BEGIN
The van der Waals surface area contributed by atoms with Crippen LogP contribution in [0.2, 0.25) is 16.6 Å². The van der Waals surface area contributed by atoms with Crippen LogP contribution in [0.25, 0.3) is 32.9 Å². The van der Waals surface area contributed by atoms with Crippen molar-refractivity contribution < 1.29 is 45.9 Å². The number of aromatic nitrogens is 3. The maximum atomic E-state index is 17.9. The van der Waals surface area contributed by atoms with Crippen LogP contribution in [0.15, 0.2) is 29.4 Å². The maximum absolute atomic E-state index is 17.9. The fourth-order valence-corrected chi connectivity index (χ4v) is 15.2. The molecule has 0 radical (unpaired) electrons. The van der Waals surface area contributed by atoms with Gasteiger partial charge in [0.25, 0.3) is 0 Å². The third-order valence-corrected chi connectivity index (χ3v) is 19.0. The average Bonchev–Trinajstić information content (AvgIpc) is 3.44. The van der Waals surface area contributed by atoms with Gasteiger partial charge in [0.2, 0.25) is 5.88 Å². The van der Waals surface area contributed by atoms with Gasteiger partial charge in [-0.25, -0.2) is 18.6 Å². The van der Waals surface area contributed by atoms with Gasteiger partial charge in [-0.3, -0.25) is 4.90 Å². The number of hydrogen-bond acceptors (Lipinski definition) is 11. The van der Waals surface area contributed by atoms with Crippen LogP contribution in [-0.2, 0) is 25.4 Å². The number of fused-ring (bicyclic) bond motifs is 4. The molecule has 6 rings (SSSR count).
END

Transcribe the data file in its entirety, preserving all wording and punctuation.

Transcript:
The van der Waals surface area contributed by atoms with Crippen LogP contribution in [0.2, 0.25) is 16.6 Å². The van der Waals surface area contributed by atoms with Crippen LogP contribution in [0.25, 0.3) is 32.9 Å². The van der Waals surface area contributed by atoms with Crippen molar-refractivity contribution < 1.29 is 45.9 Å². The number of aromatic nitrogens is 3. The maximum atomic E-state index is 17.9. The van der Waals surface area contributed by atoms with Crippen LogP contribution in [0.15, 0.2) is 29.4 Å². The maximum absolute atomic E-state index is 17.9. The fourth-order valence-corrected chi connectivity index (χ4v) is 15.2. The molecule has 0 radical (unpaired) electrons. The van der Waals surface area contributed by atoms with Gasteiger partial charge in [0.25, 0.3) is 0 Å². The third-order valence-corrected chi connectivity index (χ3v) is 19.0. The average Bonchev–Trinajstić information content (AvgIpc) is 3.44. The van der Waals surface area contributed by atoms with Gasteiger partial charge in [0.2, 0.25) is 5.88 Å². The van der Waals surface area contributed by atoms with Gasteiger partial charge in [-0.25, -0.2) is 18.6 Å². The van der Waals surface area contributed by atoms with Gasteiger partial charge in [-0.3, -0.25) is 4.90 Å². The number of hydrogen-bond acceptors (Lipinski definition) is 11. The van der Waals surface area contributed by atoms with Crippen LogP contribution in [-0.2, 0) is 25.4 Å². The number of fused-ring (bicyclic) bond motifs is 4. The molecule has 6 rings (SSSR count).